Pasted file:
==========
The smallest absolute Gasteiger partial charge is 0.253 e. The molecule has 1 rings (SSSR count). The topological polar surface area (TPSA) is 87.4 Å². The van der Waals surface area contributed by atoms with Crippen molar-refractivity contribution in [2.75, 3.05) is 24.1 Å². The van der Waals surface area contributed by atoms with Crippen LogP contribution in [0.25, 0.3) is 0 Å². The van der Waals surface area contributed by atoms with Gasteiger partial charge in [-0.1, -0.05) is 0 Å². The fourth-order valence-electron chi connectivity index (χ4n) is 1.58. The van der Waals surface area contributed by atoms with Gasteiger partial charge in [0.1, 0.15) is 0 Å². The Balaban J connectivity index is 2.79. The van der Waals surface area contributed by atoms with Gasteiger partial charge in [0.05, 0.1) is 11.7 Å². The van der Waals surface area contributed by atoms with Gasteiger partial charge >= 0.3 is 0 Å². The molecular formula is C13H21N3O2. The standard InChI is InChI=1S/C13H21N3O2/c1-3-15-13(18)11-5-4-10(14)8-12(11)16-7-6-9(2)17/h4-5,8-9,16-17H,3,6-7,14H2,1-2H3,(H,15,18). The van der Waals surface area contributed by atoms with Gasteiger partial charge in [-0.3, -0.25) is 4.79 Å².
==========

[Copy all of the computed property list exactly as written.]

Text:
The smallest absolute Gasteiger partial charge is 0.253 e. The molecule has 1 rings (SSSR count). The topological polar surface area (TPSA) is 87.4 Å². The van der Waals surface area contributed by atoms with Crippen molar-refractivity contribution in [2.75, 3.05) is 24.1 Å². The van der Waals surface area contributed by atoms with Crippen LogP contribution in [0.25, 0.3) is 0 Å². The van der Waals surface area contributed by atoms with Gasteiger partial charge in [-0.1, -0.05) is 0 Å². The fourth-order valence-electron chi connectivity index (χ4n) is 1.58. The van der Waals surface area contributed by atoms with Gasteiger partial charge in [0.1, 0.15) is 0 Å². The Balaban J connectivity index is 2.79. The van der Waals surface area contributed by atoms with Gasteiger partial charge in [0.05, 0.1) is 11.7 Å². The van der Waals surface area contributed by atoms with Gasteiger partial charge >= 0.3 is 0 Å². The molecular formula is C13H21N3O2. The standard InChI is InChI=1S/C13H21N3O2/c1-3-15-13(18)11-5-4-10(14)8-12(11)16-7-6-9(2)17/h4-5,8-9,16-17H,3,6-7,14H2,1-2H3,(H,15,18). The van der Waals surface area contributed by atoms with Gasteiger partial charge in [-0.3, -0.25) is 4.79 Å².